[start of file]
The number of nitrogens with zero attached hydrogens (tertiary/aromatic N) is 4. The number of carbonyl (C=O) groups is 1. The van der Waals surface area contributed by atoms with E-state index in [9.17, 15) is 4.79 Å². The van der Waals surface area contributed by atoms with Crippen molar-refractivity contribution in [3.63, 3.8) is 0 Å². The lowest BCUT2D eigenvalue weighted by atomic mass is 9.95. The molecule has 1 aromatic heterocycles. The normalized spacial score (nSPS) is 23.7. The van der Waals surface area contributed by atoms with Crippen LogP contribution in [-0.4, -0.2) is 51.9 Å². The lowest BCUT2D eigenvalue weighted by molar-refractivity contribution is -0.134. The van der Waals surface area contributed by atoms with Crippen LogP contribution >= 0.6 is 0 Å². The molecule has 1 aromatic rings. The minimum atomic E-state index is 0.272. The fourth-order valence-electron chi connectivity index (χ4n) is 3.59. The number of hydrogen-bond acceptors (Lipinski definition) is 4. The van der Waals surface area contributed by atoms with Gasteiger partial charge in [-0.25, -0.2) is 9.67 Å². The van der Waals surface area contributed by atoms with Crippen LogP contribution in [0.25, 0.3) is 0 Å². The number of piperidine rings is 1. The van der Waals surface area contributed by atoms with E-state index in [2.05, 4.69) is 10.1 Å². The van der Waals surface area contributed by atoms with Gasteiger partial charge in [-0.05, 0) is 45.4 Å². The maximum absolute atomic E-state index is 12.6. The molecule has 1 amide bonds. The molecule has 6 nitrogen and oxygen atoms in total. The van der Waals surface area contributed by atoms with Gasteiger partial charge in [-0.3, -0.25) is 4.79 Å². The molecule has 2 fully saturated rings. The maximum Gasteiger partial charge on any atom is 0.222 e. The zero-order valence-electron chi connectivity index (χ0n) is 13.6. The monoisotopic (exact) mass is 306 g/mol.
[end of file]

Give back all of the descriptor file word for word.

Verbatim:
The number of nitrogens with zero attached hydrogens (tertiary/aromatic N) is 4. The number of carbonyl (C=O) groups is 1. The van der Waals surface area contributed by atoms with E-state index in [9.17, 15) is 4.79 Å². The van der Waals surface area contributed by atoms with Crippen molar-refractivity contribution in [3.63, 3.8) is 0 Å². The lowest BCUT2D eigenvalue weighted by atomic mass is 9.95. The molecule has 1 aromatic heterocycles. The normalized spacial score (nSPS) is 23.7. The van der Waals surface area contributed by atoms with Crippen LogP contribution in [-0.4, -0.2) is 51.9 Å². The lowest BCUT2D eigenvalue weighted by molar-refractivity contribution is -0.134. The van der Waals surface area contributed by atoms with Crippen LogP contribution >= 0.6 is 0 Å². The molecule has 1 aromatic rings. The minimum atomic E-state index is 0.272. The fourth-order valence-electron chi connectivity index (χ4n) is 3.59. The number of hydrogen-bond acceptors (Lipinski definition) is 4. The van der Waals surface area contributed by atoms with Gasteiger partial charge in [-0.25, -0.2) is 9.67 Å². The van der Waals surface area contributed by atoms with Crippen LogP contribution in [0.25, 0.3) is 0 Å². The number of piperidine rings is 1. The van der Waals surface area contributed by atoms with E-state index in [2.05, 4.69) is 10.1 Å². The van der Waals surface area contributed by atoms with Gasteiger partial charge in [-0.05, 0) is 45.4 Å². The maximum absolute atomic E-state index is 12.6. The molecule has 1 amide bonds. The molecule has 6 nitrogen and oxygen atoms in total. The van der Waals surface area contributed by atoms with Gasteiger partial charge in [-0.3, -0.25) is 4.79 Å². The molecule has 2 fully saturated rings. The maximum Gasteiger partial charge on any atom is 0.222 e. The zero-order valence-electron chi connectivity index (χ0n) is 13.6. The monoisotopic (exact) mass is 306 g/mol.